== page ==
TOPEKA – Influenza season is rapidly approaching in the United States and Kansas. While activity remains low, influenza cases have already been reported to the Kansas Department of Health and Environment (KDHE).
Although the flu vaccine can vary in how well it works, it is the best way to prevent flu illness and serious flu complications, including those that can result in hospitalization and death. The Centers for Disease Control and Prevention (CDC) recommends receiving the vaccine before influenza activity begins in your community, ideally by the end of October.
“The influenza vaccine is recommended for nearly everyone six months of age or older. Being vaccinated against influenza is especially important for anyone at high risk of complications, including babies and young children, pregnant women, older persons and people with certain chronic conditions,” said Dr. Farah Ahmed, State Epidemiologist, KDHE. “Getting vaccinated also protects people around you, so getting vaccinated is important for persons caring for young children and those caring for persons with medical conditions that put them at a higher risk of severe complications.”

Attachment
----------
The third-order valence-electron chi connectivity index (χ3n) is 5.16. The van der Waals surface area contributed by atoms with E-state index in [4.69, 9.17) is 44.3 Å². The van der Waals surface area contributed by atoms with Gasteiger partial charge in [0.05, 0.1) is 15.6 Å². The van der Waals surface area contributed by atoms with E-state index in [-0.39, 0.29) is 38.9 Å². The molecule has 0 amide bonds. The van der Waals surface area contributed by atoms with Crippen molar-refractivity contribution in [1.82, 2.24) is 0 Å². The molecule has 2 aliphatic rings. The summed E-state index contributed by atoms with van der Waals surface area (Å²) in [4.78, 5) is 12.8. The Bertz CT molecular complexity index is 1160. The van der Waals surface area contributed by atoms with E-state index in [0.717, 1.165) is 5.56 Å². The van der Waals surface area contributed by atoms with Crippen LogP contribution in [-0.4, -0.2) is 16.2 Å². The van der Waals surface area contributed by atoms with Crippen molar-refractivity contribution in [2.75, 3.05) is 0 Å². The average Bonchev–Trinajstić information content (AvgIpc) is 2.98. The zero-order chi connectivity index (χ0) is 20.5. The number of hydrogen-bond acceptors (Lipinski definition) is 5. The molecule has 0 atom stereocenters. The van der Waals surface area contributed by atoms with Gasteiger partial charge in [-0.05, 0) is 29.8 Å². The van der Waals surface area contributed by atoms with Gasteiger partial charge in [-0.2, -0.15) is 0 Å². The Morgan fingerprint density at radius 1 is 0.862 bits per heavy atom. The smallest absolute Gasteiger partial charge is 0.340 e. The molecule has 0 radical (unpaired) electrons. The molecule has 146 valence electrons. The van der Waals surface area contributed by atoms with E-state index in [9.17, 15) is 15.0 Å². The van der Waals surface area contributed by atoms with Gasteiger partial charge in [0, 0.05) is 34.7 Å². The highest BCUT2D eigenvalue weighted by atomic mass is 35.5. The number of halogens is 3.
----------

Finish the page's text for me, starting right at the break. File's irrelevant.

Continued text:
Depending on the severity of the influenza season, 5-20 percent of the population may get influenza each year. Symptoms of influenza include fever, dry cough, extreme tiredness and muscle aches. Complications can include pneumonia, ear and sinus infections and dehydration; influenza may also worsen other chronic conditions.
In addition to receiving the flu vaccine, the following actions are recommended to help stop the spread of germs and prevent respiratory illnesses like the flu:
- Wash your hands.
- Avoid close contact with people who are sick.
- Stay home when you are sick.
- Cover your mouth or nose when coughing or sneezing.
2017-2018 Influenza Season Statistics
During the peak of the 2017-18 influenza season in Kansas, approximately 12 percent of all health care visits in sentinel clinics were due to influenza-like illness. Influenza or pneumonia contributed to or was the direct cause of almost 1,600 deaths among Kansas residents during the 2017-18 influenza season. More information on influenza surveillance in Kansas for the 2017-18 season can be found at http://www.kdheks.gov/flu/surveillance.htm.
For information about receiving the influenza vaccine, please contact your health care provider or your local health department. Visithttps://www.cdc.gov/flu/index.htm for more information on influenza.